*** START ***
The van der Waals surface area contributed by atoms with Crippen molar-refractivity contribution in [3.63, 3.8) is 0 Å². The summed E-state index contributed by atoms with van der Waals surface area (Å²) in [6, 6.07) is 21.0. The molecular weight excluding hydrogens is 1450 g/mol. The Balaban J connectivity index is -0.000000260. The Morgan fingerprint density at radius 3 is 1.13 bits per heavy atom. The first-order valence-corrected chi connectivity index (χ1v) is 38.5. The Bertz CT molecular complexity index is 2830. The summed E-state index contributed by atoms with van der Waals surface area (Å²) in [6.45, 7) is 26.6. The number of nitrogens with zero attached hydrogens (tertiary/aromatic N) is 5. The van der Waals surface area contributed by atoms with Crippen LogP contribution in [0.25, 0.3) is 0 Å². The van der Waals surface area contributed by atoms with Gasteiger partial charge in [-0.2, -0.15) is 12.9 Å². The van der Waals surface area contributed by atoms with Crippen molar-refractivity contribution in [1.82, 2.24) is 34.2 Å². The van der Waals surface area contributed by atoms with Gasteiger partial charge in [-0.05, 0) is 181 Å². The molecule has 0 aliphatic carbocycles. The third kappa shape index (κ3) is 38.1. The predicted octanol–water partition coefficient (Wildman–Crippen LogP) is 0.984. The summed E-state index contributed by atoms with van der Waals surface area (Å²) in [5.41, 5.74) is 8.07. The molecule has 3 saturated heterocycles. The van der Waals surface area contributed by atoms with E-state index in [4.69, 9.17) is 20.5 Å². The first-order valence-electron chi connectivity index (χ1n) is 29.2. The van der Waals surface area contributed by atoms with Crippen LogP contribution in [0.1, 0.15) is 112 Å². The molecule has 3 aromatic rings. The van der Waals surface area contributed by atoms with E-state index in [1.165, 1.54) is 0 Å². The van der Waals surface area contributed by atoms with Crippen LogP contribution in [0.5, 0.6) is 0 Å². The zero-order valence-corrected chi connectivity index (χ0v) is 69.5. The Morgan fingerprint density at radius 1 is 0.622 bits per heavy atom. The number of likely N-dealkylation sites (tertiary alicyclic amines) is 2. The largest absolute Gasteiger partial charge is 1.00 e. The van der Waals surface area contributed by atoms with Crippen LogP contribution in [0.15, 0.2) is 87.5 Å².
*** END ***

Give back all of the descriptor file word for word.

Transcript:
The van der Waals surface area contributed by atoms with Crippen molar-refractivity contribution in [3.63, 3.8) is 0 Å². The summed E-state index contributed by atoms with van der Waals surface area (Å²) in [6, 6.07) is 21.0. The molecular weight excluding hydrogens is 1450 g/mol. The Balaban J connectivity index is -0.000000260. The Morgan fingerprint density at radius 3 is 1.13 bits per heavy atom. The first-order valence-corrected chi connectivity index (χ1v) is 38.5. The Bertz CT molecular complexity index is 2830. The summed E-state index contributed by atoms with van der Waals surface area (Å²) in [6.45, 7) is 26.6. The number of nitrogens with zero attached hydrogens (tertiary/aromatic N) is 5. The van der Waals surface area contributed by atoms with Crippen LogP contribution in [0.25, 0.3) is 0 Å². The van der Waals surface area contributed by atoms with Gasteiger partial charge in [-0.2, -0.15) is 12.9 Å². The van der Waals surface area contributed by atoms with Crippen molar-refractivity contribution in [1.82, 2.24) is 34.2 Å². The van der Waals surface area contributed by atoms with Gasteiger partial charge in [-0.05, 0) is 181 Å². The molecule has 0 aliphatic carbocycles. The third kappa shape index (κ3) is 38.1. The predicted octanol–water partition coefficient (Wildman–Crippen LogP) is 0.984. The summed E-state index contributed by atoms with van der Waals surface area (Å²) in [5.41, 5.74) is 8.07. The molecule has 3 saturated heterocycles. The van der Waals surface area contributed by atoms with E-state index in [4.69, 9.17) is 20.5 Å². The first-order valence-electron chi connectivity index (χ1n) is 29.2. The van der Waals surface area contributed by atoms with Crippen LogP contribution in [0.1, 0.15) is 112 Å². The molecule has 3 aromatic rings. The van der Waals surface area contributed by atoms with E-state index in [1.165, 1.54) is 0 Å². The van der Waals surface area contributed by atoms with Crippen LogP contribution in [0.5, 0.6) is 0 Å². The zero-order valence-corrected chi connectivity index (χ0v) is 69.5. The Morgan fingerprint density at radius 1 is 0.622 bits per heavy atom. The number of likely N-dealkylation sites (tertiary alicyclic amines) is 2. The largest absolute Gasteiger partial charge is 1.00 e. The van der Waals surface area contributed by atoms with Crippen LogP contribution in [0.15, 0.2) is 87.5 Å².